Posted by WeirPicki on (May 3, 2013, 3:46 GMT)

If Steve Smith is the answer then we are looking down the barrel of the worst period in Australian cricket history. The only part of his game that is remotely Test standard is his fielding. What on Earth has Tim Paine done to upset the selectors? He's far, far better than both Haddin and Wade as a gloveman and his batting is more than handy too. The selectors have lost the plot.

Posted by   on (May 3, 2013, 3:25 GMT)

I think ScottStevo is way off the mark. Have you seen Smith bat in a four day game in the last year or so? Steve Smith has had a very good last couple of seasons in the context of first-class wickets in Australia being bowler friendly. He was also our best batsman in India after Clarke so he has been unlucky to be omitted from the Test squad. He is also a far better batsman than Hughes and even Khawaja now. Smith is the best leader amongst the younger guys in Oz cricket so his ascension to the vice-captaincy of Australia A is hardly coincidental....

Posted by Chris_P on (May 2, 2013, 23:25 GMT)

@landl47 I can't comment on Root as I have seen him for an hour in one test match, but as you recount, his figures are heading the direction so good luck to him. I would & will always question average comparison unless they are in the same team playing on the same pitches. Smith, being from NSW, consistently plays on low turning wickets so batsmen really do earn their runs when they score well there, unlike a couple of other grounds over here (Hughes, for example gladly accepted the different pitch conditions, as did Khawaja). I have been watching Smith for a number of years now & have commented on the improved technique & hard work he has done on his batting. He is no long that crude front foot thrasher of a few years ago, as seen in recent Indian series. Many were surprised by his improved style, I wasn't as I have seen it evolve, & in him I definitely see the seeds of a future leader in waiting. He will move up the order a little in time, he has a good head on him.

Posted by   on (May 2, 2013, 19:44 GMT)

@Landl47, I think you are reading too much into my posts, mate! All i've done is to point out the similarities in the records of the two players, the big difference between the two is that Root is now being fast tracked at every opportunity and backed by everyone in England. By comparison Smith has had the run-around well and truly and would probably benefit greatly from a bit of faith (my original point) and an extended run in either the ODI or test team. Yes he's a little older but still no more experienced at FC/Test level due to spending a lot of his first few seasons in and around the ODI team. Will he or Root turn out to be the better international batsman? I have absolutely no idea!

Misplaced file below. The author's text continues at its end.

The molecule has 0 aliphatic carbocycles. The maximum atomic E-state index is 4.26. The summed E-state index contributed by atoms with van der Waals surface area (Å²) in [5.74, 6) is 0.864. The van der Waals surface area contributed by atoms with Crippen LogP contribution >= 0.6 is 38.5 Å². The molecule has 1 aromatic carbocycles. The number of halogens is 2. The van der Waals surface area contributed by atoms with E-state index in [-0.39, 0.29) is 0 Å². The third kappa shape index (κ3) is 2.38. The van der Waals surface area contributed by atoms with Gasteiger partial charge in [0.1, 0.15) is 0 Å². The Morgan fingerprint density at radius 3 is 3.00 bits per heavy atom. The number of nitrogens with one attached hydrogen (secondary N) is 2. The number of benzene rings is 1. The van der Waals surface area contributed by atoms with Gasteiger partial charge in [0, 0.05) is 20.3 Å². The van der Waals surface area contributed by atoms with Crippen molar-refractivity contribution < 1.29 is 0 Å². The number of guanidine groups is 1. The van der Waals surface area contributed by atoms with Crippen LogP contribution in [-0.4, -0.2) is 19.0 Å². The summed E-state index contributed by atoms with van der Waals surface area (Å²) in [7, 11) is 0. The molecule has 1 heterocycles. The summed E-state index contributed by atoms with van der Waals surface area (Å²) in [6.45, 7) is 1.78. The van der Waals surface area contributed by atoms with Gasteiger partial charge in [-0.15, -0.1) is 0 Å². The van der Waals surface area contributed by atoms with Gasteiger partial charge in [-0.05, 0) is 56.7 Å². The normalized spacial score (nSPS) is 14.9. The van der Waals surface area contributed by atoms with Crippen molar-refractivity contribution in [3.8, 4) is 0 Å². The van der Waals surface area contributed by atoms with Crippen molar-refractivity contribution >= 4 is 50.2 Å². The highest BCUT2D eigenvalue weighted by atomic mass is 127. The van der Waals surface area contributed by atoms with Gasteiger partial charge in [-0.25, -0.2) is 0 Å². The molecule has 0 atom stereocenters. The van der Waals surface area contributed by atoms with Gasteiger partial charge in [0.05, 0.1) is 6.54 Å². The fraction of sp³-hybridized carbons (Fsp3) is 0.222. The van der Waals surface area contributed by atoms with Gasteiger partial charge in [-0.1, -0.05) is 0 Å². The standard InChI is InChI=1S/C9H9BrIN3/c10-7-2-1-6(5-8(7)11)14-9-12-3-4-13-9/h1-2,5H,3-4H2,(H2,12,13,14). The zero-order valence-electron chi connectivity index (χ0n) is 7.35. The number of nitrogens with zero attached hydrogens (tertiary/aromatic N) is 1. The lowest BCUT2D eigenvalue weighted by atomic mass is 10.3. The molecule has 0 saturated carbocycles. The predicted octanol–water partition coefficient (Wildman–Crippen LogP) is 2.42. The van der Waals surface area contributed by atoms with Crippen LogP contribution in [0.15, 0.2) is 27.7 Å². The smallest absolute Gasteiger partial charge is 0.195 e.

Posted by acemod on (May 2, 2013, 18:04 GMT)

I guess the Australian parliament has legislated against wicket keepers or bowlers from being considered for captaincy! There are a few good bowlers who seem to have leadership potential and while batsmen may be given preference, in the current situation it seems daft not to entertain the possibility. Imran Khan and Rcihie Benaud were all time great capotains; Kapil Dev was decent - won a world cup in which his inspiration and 175* were crucial; MS Dhoni has proven to be one of the better skippers in world cricket and definatley an all time great India captain. That the above are all rounders shouled go against them as theoretically they are further burdened. Even looking at predominantly bowlers post Imran Wasim Akram was the best captain till off field issues intervened, likwise Kumble proved himself beyond doubt as a capable and effective captian in the short time available to him. Rather then scraping the barrel with unproven batsman the aussies atleast think for the bowlers or wk.

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Daniel Brettig Assistant editor Daniel Brettig had been a journalist for eight years when he joined ESPNcricinfo, but his fascination with cricket dates back to the early 1990s, when his dad helped him sneak into the family lounge room to watch the end of day-night World Series matches well past bedtime. Unapologetically passionate about indie music and the South Australian Redbacks, Daniel's chief cricketing achievement was to dismiss Wisden Almanack editor Lawrence Booth in the 2010 Ashes press match in Perth - a rare Australian victory that summer.